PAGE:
Contract Law : A Fundamental Concept Of Relational Contract

2490 Words10 Pages
Whither Contract Law? Contract law is a fundamental concept of relational contract theory, it plays an important role in business and has always been an important topic for discussion in sociology, economy, commercial studies, and other sciences, though the term “contract” can have various meanings, it is most often used to denote methods of conducting exchanges, it implies planning the bargain with careful forecasting of its potential consequences and also the use of legal sanctions to ensure the success of the exchange or compensate for its failure. However, contract should not be equaled to the exchange procedure itself, it also should not be applied exclusively to written agreements and documents that accompany the transaction.…show more content…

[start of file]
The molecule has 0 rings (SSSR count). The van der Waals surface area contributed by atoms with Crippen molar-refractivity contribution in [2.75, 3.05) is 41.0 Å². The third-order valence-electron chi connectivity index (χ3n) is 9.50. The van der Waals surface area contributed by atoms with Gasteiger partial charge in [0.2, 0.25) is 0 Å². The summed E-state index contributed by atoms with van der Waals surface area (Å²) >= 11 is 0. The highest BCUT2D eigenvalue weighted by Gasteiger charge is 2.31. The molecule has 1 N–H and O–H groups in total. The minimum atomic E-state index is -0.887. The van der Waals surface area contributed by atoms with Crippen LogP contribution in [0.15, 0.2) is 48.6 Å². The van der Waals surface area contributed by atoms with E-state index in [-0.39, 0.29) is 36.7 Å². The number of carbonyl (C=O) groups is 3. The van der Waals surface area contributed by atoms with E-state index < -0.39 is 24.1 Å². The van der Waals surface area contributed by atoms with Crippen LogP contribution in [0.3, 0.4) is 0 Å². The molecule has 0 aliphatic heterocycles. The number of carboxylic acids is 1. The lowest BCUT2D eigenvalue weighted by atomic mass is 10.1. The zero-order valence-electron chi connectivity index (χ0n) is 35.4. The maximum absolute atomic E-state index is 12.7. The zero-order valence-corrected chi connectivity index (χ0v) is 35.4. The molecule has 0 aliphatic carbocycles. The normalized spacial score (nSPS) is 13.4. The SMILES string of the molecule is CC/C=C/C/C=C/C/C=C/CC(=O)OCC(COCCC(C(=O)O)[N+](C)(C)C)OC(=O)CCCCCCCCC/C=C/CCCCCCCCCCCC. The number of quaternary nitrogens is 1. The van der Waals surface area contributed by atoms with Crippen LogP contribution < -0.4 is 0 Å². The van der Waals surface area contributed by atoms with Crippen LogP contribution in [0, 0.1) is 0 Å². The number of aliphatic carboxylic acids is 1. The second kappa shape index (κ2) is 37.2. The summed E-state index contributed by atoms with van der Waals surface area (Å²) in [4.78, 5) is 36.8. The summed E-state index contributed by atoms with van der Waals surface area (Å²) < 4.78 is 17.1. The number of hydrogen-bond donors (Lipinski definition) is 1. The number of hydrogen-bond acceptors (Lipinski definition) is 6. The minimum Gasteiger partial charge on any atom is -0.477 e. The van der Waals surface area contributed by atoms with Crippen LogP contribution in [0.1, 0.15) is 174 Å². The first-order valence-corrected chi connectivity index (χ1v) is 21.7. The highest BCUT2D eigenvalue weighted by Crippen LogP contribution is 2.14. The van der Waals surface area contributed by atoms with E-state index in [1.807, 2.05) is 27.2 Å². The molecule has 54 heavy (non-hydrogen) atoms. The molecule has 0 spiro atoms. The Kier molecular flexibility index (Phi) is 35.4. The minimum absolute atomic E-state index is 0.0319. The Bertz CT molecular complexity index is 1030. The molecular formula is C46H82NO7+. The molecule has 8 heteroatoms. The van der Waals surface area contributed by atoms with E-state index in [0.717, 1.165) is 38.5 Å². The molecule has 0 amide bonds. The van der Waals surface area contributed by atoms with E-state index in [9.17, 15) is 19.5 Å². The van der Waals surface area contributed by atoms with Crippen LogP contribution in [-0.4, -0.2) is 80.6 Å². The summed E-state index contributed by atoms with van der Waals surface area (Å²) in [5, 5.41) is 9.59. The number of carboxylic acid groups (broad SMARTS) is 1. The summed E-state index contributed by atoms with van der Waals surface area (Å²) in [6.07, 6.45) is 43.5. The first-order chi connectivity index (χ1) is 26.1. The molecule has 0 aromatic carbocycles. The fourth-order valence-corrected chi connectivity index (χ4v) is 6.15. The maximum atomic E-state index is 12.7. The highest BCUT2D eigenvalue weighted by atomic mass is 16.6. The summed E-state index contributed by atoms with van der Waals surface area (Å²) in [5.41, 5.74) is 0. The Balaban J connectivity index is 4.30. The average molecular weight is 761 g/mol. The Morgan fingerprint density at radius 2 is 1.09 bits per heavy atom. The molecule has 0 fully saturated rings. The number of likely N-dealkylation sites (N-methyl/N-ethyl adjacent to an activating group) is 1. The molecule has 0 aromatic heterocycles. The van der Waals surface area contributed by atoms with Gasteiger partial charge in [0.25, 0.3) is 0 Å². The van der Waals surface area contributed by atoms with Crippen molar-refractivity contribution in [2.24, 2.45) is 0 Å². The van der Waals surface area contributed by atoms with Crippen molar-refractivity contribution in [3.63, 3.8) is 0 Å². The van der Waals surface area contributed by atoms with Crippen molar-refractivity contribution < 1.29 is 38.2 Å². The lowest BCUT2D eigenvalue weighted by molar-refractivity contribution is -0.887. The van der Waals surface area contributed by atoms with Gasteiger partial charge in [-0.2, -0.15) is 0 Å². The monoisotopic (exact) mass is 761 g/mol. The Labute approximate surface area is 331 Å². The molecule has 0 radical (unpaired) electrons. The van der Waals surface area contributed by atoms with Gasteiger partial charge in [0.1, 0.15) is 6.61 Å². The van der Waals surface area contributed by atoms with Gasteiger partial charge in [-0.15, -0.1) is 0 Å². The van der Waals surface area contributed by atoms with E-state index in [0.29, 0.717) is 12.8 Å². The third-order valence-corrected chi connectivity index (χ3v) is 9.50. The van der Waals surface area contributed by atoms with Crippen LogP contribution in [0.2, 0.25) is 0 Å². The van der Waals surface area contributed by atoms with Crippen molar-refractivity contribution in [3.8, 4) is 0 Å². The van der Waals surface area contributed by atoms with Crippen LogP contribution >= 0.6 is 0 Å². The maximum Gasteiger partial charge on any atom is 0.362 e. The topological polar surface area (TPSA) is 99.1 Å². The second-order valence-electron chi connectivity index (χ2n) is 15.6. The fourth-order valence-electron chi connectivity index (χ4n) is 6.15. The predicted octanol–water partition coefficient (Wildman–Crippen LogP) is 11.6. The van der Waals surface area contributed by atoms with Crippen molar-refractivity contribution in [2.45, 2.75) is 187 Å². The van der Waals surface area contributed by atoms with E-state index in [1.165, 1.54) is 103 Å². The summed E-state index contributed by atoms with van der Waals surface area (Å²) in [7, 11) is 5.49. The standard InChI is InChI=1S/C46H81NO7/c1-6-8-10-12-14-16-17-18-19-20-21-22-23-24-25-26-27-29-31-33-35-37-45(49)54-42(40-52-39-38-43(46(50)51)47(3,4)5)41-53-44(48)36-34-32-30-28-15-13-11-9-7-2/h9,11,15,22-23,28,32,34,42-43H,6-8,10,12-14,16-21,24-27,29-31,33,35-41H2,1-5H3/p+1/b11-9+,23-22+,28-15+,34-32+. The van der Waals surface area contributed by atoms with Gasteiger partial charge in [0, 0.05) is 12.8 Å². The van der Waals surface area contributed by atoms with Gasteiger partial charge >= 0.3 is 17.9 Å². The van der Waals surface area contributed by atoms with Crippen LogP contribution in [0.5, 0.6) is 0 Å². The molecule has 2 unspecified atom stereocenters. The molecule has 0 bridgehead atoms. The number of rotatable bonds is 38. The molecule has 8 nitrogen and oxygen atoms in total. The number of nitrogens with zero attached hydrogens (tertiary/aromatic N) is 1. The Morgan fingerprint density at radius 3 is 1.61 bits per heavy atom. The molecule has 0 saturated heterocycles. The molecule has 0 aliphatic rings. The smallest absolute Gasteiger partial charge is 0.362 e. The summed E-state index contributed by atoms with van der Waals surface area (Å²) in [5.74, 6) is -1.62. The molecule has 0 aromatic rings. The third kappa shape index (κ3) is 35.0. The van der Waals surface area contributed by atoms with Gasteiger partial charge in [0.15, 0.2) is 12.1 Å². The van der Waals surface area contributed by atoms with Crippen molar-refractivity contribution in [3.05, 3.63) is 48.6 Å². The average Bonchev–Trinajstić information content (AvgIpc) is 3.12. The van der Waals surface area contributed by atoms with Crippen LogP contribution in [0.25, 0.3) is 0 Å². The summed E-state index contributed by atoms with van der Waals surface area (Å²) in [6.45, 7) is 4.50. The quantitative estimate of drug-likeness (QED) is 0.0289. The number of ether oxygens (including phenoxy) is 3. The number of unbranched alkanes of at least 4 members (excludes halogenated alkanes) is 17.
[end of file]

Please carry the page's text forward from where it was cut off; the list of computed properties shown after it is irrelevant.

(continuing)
The main concern of this frame is identification of duties and rights that are made explicit in formal papers, accepted standards, and other documents required by contract law. In Geoffrey Miller paper "Bargains on the Red-Eye: New Light on Contract Theory", two other approaches to the concept of contract law were introduced. The article discusses formalist and contextualist distinction in contract theory on the example of New York and California contract law . New York uses formalist approach, this methodology attributes considerable importance to the form of the contract, New York judges take critically any attempts to change contracts in order to make them more equitable, the written contract is considered to be rigid and is supposed to have only one interpretation. California uses contextualist approach, this implies that contracts can be rejected or re-written if it is required because of moral reasons or public policy needs, contract is aimed at the identification of the parties’ commercial relationships in the context of maximal justice, reason, and equity. However, both approaches have a common view on freedom of contract, contractual freedom is fundamental to the formal approach, it is reflected in the impossibility to violate private arrangements, even though they might be rather inequitable, transactions cannot be reformed to achieve justice or fulfill moral duties since
Open Document